“So, what? We invade, and you stand down?” asked John, bemused.
“Oh, heavens no. If you defeat Nachtka Wai, cut off Yam Hamawet’s connection to my nascent realm, I take over. Such dreams you humans will have. Wondrous, glorious. Dreams of war and dreams of conquest. Dreams that will never die. And if you do not, if the dimension is left uncontrolled, it will continue to fracture. Humanity will go mad, their dreams torn apart by shards of glass.” Ku-Thule chuckled. “I will make all of your dreams come true. Humanity shall come to worship me, and me alone. With that… Well, imagine what I could do with that power.”
“I killed you, didn’t I?” asked Betty, her voice soft. “Killed you stone-dead. There was no escape from that. So how did you come back? Nobody worshipped you. People joked. People mocked. People made you into a punchline. Why are you back?”
“The oldest and strongest emotion of mankind is fear. And the oldest and strongest kind of fear is fear of the unknown.” Ku-Thule laughed softly, and I saw a brief frown run across Horace’s face. “I am making a wager. I will not be able to break Yam Hamawet’s hold on this realm alone. Bastet, you are ever a source of boundless, pointless confidence. I will make a path for you into this place. I am willing to bet everything that you will stop, or at least wound Nachtka Wai and Yam Hamawet, and that I can then find victory. I hate her far more than you, after all.” He smiled. “Which would you prefer? The devil you know, or the devil you don’t?”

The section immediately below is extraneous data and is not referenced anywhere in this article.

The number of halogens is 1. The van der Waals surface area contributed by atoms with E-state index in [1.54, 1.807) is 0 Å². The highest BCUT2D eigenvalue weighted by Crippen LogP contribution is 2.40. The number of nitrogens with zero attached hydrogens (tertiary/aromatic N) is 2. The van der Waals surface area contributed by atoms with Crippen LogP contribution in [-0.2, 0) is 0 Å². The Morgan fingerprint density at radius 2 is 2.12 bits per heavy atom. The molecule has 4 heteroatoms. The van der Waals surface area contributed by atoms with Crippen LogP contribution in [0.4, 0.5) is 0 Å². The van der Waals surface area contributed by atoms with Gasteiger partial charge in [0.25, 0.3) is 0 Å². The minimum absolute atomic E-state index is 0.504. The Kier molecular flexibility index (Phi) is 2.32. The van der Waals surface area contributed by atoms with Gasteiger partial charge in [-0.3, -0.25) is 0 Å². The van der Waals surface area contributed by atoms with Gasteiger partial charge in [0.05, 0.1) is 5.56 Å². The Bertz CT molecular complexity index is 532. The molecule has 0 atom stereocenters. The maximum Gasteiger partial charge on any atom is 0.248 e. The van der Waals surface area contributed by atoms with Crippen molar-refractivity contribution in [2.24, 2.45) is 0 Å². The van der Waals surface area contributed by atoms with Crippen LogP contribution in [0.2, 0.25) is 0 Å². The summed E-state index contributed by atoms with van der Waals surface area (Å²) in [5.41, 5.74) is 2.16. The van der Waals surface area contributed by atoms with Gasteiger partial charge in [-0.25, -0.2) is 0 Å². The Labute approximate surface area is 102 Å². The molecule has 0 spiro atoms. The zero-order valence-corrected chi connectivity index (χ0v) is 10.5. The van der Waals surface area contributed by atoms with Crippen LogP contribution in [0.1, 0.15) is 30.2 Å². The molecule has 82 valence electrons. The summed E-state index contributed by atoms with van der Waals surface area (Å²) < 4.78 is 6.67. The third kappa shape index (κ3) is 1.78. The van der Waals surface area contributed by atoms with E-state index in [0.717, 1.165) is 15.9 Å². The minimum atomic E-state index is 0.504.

“How do we get in?” said Horace. Everyone turned towards him. He frowned. “Look. I have faith in Betty. More than anything else, I believe she can stop them. And this is in your nature, isn’t it, Ku-Thule? Not just using us against them. We have to have a chance, a hope, or else you can’t win.”